Blue, Black and White (2011), is the longest running one- man show in the Botswana’s history and was the first- ever Botswana play staged off- Broadway in New York City. It is written, directed and performed by Molosi and it has been performed in several countries in the region and in the US. It is about the country’s first democratically elected President, Seretse Khama and his interracial, transformative marriage. The storyline depicts the sad reality and the fallout that happened when Seretse and Ruth Williams fell in love.
The play is also featured in Molosi’s book ‘We Are All Blue’ which was published by The Mantle in New York. The feature was historic in that it was the first time in Botswana that history drama was moved from stage to print. This past Easter Sunday, April 16, Molosi, 30, debuted the trailer of his latest project online, a documentary film project called ‘We Are All Blue.” The trailer, which is also on YouTube is fast circulating around the world garnering praise from Batswana and Molosi’s own Hollywood colleagues alike.
In 'We Are All Blue' (2017), modern Botswana is seen through the eyes of Molosi, a Botswana-born Broadway actor and playwright, who embarks on a journey to discover more about him, his people and Botswana, the country he calls home. He believes that in order to create your future, you need to understand your past – and this is what he sets out to do.
“With this film I aim to cinematically capture Botswana’s soul and spirit. The camera follows me to my home village of Mahalapye and my ancestral village of Serowe, and along the way I encounter elders who impart to me wisdom like former President Sir Ketumile Masire whom I am honored to feature and personally thank in this film,” he says. Molosi was this week talking to WeekendLife from Johannesburg where he is currently in meetings with media houses that have shown interest in his latest offering. He is also signed under Waka Agency under Rosie Motene.
In the documentary Molosi says he explores some fundamental life questions about identity and belonging, about being a Motswana, and about the contradictions inherent in the country he loves. Towards the end of the film he reflects on how far Botswana has come in the 50 years since independence, but also on how far it still has to go – and what needs to be done to regain and maintain Botswana’s reputation as Africa’s success story.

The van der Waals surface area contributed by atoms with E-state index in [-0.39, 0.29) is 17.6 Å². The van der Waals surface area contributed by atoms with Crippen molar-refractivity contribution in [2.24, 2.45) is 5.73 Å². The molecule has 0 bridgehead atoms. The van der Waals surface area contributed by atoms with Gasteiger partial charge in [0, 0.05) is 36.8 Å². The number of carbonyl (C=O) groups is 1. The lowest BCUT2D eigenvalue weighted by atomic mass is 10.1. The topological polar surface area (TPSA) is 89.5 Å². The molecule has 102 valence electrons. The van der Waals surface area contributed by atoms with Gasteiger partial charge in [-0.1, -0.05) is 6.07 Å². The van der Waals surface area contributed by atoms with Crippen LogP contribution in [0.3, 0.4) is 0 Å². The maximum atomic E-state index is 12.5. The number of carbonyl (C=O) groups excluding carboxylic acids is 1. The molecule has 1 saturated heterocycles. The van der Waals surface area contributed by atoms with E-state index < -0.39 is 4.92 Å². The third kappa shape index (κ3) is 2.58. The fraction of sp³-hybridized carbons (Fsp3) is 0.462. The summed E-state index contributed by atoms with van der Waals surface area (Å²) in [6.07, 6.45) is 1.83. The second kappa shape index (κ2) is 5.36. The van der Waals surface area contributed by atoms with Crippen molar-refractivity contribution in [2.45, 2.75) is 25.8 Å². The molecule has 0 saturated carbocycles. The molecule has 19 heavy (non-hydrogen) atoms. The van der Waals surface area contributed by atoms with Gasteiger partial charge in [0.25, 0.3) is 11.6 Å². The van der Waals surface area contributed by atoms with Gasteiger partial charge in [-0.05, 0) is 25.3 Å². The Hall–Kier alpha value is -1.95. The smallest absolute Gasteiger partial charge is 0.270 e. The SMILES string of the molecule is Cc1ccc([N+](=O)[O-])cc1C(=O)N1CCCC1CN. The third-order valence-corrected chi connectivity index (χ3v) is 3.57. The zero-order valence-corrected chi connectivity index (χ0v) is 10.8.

“I am grateful that I got to partner with Multichoice, Torch Studio Films and Hambrook Films on this project. I wrote 19 versions of the script, with different storylines and endings et cetera before I picked which script to go with. I put my all into this film and so did my whole team,” said Molosi.The film features Molosi’s conversations with other notable Batswana including Former Deputy Commonwealth Secretary- General Mmasekgoa Masire- Mwamba, Kgosikgolo of Batawana Kgosi Tawana Moremi II; and Former President of Botswana, Sir Ketumile Masire.
Molosi made history ten years ago when he became the first Motswana actor to perform on Broadway. Over the past decade, Molosi has scooped many major awards on Broadway and off-Broadway for his acting and writing, prompting the New York Times to call his award- winning performances “inflamed with passion.” Molosi’s critically- acclaimed plays are taught around the world as part of the school curriculum in various countries including the United States.
Molosi currently divides his time between Botswana, US and UK working as an actor, writer and film producer. He is featured in A United Kingdom opposite Golden Globe and Emmy award nominee David Oyelowo and Oscar nominee Rosemund Pike. Directed by Belle (2013) director, Amma Asante a British national, the film depicts the marriage of Prince Seretse Khama and Ruth Williams in the 1940s and the uniting of the people of Botswana.
Culled From Weekend Post.